Aesha Ash’s “Black Swan Diaries”

In my last post, on NYCB’s Swan Lake, I railed against what I saw as race-based casting, which led to a good discussion on race in ballet thanks to some very smart commenters! Marie mentioned the ballerina who’d been with NYCB and it made me nuts that I’d momentarily forgotten her name. So, I did an internet search and found her – Aesha Ash – via Eva Yaa Asantewaa. It turns out she’s just started her own blog, Black Swan Diaries. She has some really good posts up already, about dancing Arabian in NYCB’s Nutcracker, and about touring Brazil, amongst other things. So another addition to your blog reading!

Photo above from here.

3 Comments

  1. While, interesting and I intend to keep reading, I have a problem already with her second post (and she’s not the first one to say this either) but she writes “A view that put a premium on alabaster skin, long straight hair, fine features and stick thin physiques. I wanted to wear my hair natural and embrace my own, unique identity. ”

    It’s not just African American women who feel this. It’s EVERY women in American who isn’t that. I have curly hair and I’ve grown to accept it (haven’t fully embraced it yet but I’m getting there) but there are days when I hated it and I tried to keep my hair as straight as possible. Whats the difference? I’m “technically” white (I hate this term though so lets not go there ;)). While I get her point, I get annoyed that she assumes that white women don’t have cultural identities to struggle with.

    • Dear Katrina,

      I was alerted to this blog because of the appearance of my name. I am happy to have found it as I would have not seen your response. Let me first start by saying that I absolutely agree with you and I am sorry you were annoyed by my choice of wording. EVERY WOMAN in the world has to struggle with identity issues. If it’s not, “10 Days To A Thinner You” it’s “Look Younger With Theses 10 Steps.” My blog is about my experience and what I felt as a woman of color in the ballet world. I cannot speak for anyone else. I wanted a place to share my feelings and open a conversation. I think the one you have started is extremely interesting. I think you are not the only one who feels this way, but you had the courage to say it. I applaud that.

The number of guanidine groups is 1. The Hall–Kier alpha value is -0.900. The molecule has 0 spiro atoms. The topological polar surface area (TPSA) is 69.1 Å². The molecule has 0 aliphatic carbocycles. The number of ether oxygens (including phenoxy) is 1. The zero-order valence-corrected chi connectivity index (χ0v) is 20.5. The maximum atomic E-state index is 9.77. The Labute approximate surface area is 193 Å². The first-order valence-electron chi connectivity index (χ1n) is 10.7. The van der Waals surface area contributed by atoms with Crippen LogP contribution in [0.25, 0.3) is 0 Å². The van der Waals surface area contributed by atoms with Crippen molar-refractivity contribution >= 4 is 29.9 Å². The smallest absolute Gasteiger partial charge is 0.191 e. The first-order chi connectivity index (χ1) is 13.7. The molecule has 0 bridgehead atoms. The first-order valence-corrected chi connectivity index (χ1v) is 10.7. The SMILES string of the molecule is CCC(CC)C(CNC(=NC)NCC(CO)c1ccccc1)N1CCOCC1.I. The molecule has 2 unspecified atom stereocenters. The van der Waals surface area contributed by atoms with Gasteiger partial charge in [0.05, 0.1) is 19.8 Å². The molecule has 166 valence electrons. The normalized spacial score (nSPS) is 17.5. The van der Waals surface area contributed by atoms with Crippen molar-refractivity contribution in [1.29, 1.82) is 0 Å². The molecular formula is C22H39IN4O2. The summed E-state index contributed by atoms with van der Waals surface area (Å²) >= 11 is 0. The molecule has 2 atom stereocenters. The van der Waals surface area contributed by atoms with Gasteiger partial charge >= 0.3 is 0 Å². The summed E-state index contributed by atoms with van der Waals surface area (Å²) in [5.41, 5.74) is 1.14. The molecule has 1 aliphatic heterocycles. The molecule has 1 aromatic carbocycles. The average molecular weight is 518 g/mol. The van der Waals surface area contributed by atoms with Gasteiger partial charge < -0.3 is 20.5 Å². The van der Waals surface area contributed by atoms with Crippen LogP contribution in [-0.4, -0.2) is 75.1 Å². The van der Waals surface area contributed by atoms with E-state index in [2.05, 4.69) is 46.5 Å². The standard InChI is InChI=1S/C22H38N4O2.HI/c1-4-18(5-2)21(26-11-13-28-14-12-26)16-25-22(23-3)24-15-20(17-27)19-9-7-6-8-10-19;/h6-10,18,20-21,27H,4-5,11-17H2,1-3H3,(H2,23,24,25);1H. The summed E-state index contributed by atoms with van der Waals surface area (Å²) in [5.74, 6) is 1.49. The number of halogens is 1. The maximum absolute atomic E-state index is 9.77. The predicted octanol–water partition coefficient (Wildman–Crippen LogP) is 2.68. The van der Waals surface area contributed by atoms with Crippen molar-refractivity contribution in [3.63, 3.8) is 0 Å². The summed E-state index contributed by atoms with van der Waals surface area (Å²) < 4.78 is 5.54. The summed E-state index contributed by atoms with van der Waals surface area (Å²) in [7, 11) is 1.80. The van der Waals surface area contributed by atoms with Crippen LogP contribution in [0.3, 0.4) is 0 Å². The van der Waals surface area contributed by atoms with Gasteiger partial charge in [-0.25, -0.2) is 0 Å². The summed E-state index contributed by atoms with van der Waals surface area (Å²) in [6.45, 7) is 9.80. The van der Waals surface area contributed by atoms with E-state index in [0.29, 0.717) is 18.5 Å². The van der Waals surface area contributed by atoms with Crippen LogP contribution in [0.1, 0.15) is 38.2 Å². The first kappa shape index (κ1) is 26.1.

I think instead of focusing on our differences we should focus on what brings us together. I think this is a completely different discussion on how the image of beauty in general is completely distorted, which bring women of any race to struggle to with personal identity. I began my blog because of the constant emails I would receive from dancers of color seeking advice and sharing with me stories of struggle. I wanted them to know that they were not alone.

      • Thank you so much for commenting here, Ms. Ash! I love your new blog (as well as your dancing, of course) and think it’s going to be so helpful to many people.

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